Religion Today Summaries, October 30, 2003

Compiled & Edited by Crosswalk News Staff

Religion Today Summaries, October 30, 2003

Daily briefs of the top news stories impacting Christians around the world.  In today's edition:

  • Egypt Cracks Down Against Converts to Christianity
  • 'Pensacola Revival' Leader John Kilpatrick Steps Down
  • Eritrean Government Confiscates Full Gospel Church 
  • Bishop Calls Legal Action Against Conservative Episcopal Diocese 'Premature'

Egypt Cracks Down Against Converts to Christianity
Barbara Baker, Compass Direct

In a harsh crackdown over the past 10 days, Egypt’s state security police have arrested and tortured a Christian couple from Muslim background, along with 11 other Egyptian citizens accused of forging Christian identity papers for former Muslims. At least 10 more Christians have since been detained and subjected to torture in the sweep, said to be headed by two security police officers known for illegal and cruel tactics against Christian converts. The convert couple, Mohammed Ahmed Imam Kordy and his wife Sahar El-Sayed Abdel Ghany, was arrested in Alexandria on October 18. The police action apparently came after the wife was implicated in a complaint extorted under police torture that she had helped another Egyptian woman secure false identity papers.

'Pensacola Revival' Leader John Kilpatrick Steps Down
Charisma News Service

The leader of a revival movement that defined Pentecostalism during the 1990s announced last week that he is leaving the pastorate. John Kilpatrick, 53, who for 21 years has pastored Brownsville Assembly of God in Pensacola, Fla., says he plans to focus his ministry now on mentoring other pastors. "The Lord told me that He has called me to be a father," Kilpatrick said. Brownsville Assembly became a flashpoint for revivalism in June 1995, when a visit from evangelist Steve Hill triggered an unusual outburst of Pentecostal fervor. Christians and non-Christians alike attended protracted meetings at the church, prompting observers to call it "the Pensacola revival." At the height of the revival in 1996 and 1997, when meetings were held almost every night of the week, visitors from around the world stood in long lines outside the church to get seats. Today, the lines are shorter and revival services are held on Friday nights only. The church's board is expected to recommend a replacement pastor shortly. Randy Feldschau, an associate pastor at the church, is the favored choice. "[Kilpatrick's] heart has been torn between pastoring this local church and addressing the national arena," Feldschau said. "It's obvious that his mantle has changed. He ministers to ministers."

Eritrean Government Confiscates Full Gospel Church
Compass Direct

Government authorities in the Eritrean capital of Asmara confiscated and sealed the complex of the Full Gospel Church during the past two weeks, ordering the church staff and members to evacuate the building permanently on October 15. Located in the Gaza Banda district of Asmara, the large complex had served as the Full Gospel Church’s main headquarters and meeting place for the past 11 years. Meanwhile, Compass has confirmed that of the 62 young people arrested and locked into metal containers last August for having Bibles in their possession at the Sawa summer military camp, all but six have now been released. Another 12 young evangelicals from Asmara’s Dubre Bethel Church arrested during a house prayer meeting on September 7 are still refusing to sign a denial of their faith to gain their release. Following other arrests in recent months in Massawa, Adi-Abytoo, Keren, Mendefera, Adi-kualla, Nakfa and Adi-Kihe, a current total of 230 evangelical Christians are known to be jailed for their faith in Eritrea .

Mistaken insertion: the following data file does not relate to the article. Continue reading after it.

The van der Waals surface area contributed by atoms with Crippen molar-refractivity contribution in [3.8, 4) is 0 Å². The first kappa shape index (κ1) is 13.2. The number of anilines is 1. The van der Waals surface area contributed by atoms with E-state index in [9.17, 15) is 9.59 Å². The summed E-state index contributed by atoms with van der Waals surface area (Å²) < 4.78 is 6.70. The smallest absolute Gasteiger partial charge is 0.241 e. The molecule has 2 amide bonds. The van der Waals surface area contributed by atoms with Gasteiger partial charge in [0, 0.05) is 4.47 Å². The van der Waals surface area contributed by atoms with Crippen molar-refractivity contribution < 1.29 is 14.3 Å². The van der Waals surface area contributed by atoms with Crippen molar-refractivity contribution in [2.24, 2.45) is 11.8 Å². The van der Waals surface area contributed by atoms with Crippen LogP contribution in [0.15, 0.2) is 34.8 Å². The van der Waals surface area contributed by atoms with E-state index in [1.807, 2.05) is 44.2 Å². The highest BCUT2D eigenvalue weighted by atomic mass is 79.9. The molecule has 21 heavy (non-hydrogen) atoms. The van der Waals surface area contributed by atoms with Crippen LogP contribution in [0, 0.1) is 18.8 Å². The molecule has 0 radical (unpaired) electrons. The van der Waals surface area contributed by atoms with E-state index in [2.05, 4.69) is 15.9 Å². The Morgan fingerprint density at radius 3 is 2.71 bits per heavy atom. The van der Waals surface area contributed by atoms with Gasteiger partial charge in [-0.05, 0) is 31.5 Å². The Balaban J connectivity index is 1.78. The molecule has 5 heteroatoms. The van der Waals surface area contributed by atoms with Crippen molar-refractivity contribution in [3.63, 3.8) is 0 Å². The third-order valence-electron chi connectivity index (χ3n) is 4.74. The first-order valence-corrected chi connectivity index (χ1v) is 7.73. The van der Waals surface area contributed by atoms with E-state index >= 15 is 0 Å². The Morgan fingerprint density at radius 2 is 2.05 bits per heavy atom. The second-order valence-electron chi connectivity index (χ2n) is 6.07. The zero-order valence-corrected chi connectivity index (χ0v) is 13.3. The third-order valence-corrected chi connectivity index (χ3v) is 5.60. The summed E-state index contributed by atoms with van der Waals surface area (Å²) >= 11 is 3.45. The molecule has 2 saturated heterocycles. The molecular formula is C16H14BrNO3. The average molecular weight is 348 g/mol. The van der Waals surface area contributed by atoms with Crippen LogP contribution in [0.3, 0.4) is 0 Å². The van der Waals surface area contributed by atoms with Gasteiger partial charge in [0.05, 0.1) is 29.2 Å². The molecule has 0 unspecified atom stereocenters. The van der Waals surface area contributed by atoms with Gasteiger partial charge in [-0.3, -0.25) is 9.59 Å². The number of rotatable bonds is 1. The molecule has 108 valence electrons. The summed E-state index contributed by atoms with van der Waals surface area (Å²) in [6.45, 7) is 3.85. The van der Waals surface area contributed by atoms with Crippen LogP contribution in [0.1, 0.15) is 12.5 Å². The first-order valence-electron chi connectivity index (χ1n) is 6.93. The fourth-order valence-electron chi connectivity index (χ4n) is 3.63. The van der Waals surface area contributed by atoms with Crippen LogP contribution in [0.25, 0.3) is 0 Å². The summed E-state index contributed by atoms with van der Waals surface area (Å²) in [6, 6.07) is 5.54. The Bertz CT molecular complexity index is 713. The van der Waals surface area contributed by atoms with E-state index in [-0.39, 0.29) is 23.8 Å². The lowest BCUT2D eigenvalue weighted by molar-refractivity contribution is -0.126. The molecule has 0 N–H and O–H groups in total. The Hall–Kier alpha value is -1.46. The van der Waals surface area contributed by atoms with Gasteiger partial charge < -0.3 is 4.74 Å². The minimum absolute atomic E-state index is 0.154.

Bishop Calls Legal Action Against Conservative Episcopal Diocese 'Premature'
Jim Brown, Agape Press

A revisionist priest in the Episcopal Church USA has filed a lawsuit against a Pennsylvania diocese that has strongly denounced the denomination's election of an openly homosexual bishop. The lawsuit filed by Harold Lewis of Calvary Episcopal Church against the Diocese of Pittsburgh is an effort to prevent conservative parishes from taking church property with them if they break away from the denomination. But according to the diocese's Assistant Bishop Henry Scriven, nothing has happened in the diocese to merit such a lawsuit. Scriven says the suit is basically premature because "no action has actually been taken by the diocese…we haven't left the Episcopal Church yet.” Although the Diocese of Pittsburgh has voiced strong opposition to the ECUSA's planned consecration of the homosexual V. Gene Robinson as Bishop of New Hampshire this Sunday, Scriven says he is surprised by Lewis's legal action. The conservative bishop feels his diocese has "bent over backwards" to be kind and generous to those who disagree with its position. And he says to claim that the diocese is taking property away from the Episcopal Church is "hard to understand." Scriven recently commented that, although an enormous breadth of opinion has always existed in the Episcopal denomination, "the problem we face now is that the majority has voted to move the church away from the orthodoxy of traditional Anglican teachings."